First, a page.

This tiny, 36-seat Italian restaurant has been a Dallas gem for almost ten years. Lucia has won several awards. Lucia’s Instagram is funny and unique, and it’s owned by husband-and-wife team David and Jennifer Uygur. The menu is short and frequently changes, depending on the season. Only ingredients that can be sourced within Texas are used, which makes Lucia so incredible. David and Jennifer handcraft salumi, make fresh pasta and bake fresh bread every morning. It is a pure joy to explore the latest menu, for example, ragu del Macellaio, boneless short rib, sweetbreads, tongue, and polenta ($55), or farro Verde with gruyere, mushrooms, Brussels sprouts, and fennel sausage ($28). A visit to Lucia has every chance of being the best gastronomy experience you will remember for months. Don’t wait; make a reservation right now.

Photo Credit: Town Hearth

Town Hearth

Steak house / 9 min. drive / dinner
Address: 1617 Market Center Blvd. Dallas, TX
Reservations & menu:

A yellow submarine is inside a huge fish tank, more than sixty crystal chandeliers are hanging in the dining room, and a 1974 Ducati Sport is parked by the bar. Choose this restaurant if you and your colleagues plan to have a fun and relaxed evening with no one to impress. It’s definitely not the place to discuss serious business, but it is perfect for celebrating the first post-pandemic utility trade show. Eater Dallas writes that the design only sounds bizarre and random, but this place has a warm and cozy atmosphere. The menu is dedicated to steaks; there are dry and wet-aged prime cuts ($53-150) and smaller plates of dry-aged meatballs ($21).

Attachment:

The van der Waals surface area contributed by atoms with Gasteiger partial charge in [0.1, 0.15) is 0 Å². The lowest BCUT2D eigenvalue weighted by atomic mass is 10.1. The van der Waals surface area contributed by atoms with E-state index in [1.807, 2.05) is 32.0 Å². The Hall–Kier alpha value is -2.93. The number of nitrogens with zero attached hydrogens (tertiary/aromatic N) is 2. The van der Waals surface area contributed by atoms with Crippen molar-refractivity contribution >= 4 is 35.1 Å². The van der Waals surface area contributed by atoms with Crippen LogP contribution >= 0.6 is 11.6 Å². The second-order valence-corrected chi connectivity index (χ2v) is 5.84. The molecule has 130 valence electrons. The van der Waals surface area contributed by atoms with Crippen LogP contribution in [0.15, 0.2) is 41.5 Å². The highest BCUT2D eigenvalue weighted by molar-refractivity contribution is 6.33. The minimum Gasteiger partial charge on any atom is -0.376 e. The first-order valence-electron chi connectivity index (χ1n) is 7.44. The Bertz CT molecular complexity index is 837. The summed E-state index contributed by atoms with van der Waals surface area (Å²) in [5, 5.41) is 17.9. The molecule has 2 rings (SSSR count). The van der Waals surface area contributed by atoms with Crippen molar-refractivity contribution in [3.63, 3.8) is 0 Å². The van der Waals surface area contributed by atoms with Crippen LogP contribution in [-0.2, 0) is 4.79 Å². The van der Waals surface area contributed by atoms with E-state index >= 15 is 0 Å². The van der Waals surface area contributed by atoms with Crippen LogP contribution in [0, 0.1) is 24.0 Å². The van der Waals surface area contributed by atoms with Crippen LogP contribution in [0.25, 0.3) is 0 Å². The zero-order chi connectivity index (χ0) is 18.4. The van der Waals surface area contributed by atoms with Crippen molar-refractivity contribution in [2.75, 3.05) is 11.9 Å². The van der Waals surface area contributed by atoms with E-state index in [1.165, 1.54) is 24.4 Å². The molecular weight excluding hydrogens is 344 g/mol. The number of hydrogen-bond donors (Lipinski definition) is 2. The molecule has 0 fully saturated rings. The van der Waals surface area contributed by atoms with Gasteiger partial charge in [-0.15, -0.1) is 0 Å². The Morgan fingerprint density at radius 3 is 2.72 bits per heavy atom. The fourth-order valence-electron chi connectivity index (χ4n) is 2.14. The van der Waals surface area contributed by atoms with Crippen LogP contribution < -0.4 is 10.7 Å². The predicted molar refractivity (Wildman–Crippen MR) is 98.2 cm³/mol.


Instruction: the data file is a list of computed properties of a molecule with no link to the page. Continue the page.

Photo Credit: Uchi Dallas

Uchi Dallas

Japanese / 9 min. drive / dinner
Address: 2817 Maple Ave. Dallas, TX
Reservations & menu:

This sophisticated restaurant is for partners who have seen and tried everything. If your goal is to impress and have a private, almost intimate evening, reserve a table at Uchi Dallas. Hopefully, you will close a new deal around dessert, and your guests will never forget such an incredible sushi experience. Fresh fish is delivered daily from Tokyo, and the sashimi selection is succulent and impressive. Chef and owner Tyson Cole trained in Tokyo and New York with sushi masters and in 2011 received a James Beard Foundation Award as the best chef in the Southwest. Go with a tasting menu. It’s the best (and easiest) way to enjoy what Uchi Dallas has to offer.

Photo Credit: Tei-An


Japanese / 9 min. drive / lunch & dinner
Address: 1722 Routh St #110, Dallas, TX
Reservations & menu:

Tei-An is an elite soba-noodle place in the city, where owner Teiichi Sakurai masters authentic Japanese noodles. Teiichi grew up in Tokyo and originally wanted to be a pilot. He enrolled in a flight school that had an exchange program with a US academy, fell in love with America, and decided to stay in Texas. After realizing that all Japanese restaurants in Dallas offer almost the same menu, he returned to Japan to study the established tradition of making perfect soba noodles where art, craft, and spirituality come together. In 2008, he opened Tei-An, and it grew into one of the best places in Dallas. It is a place for connoisseurs; Toyota executives and chef Thomas Keller from The French Laundry in California come here.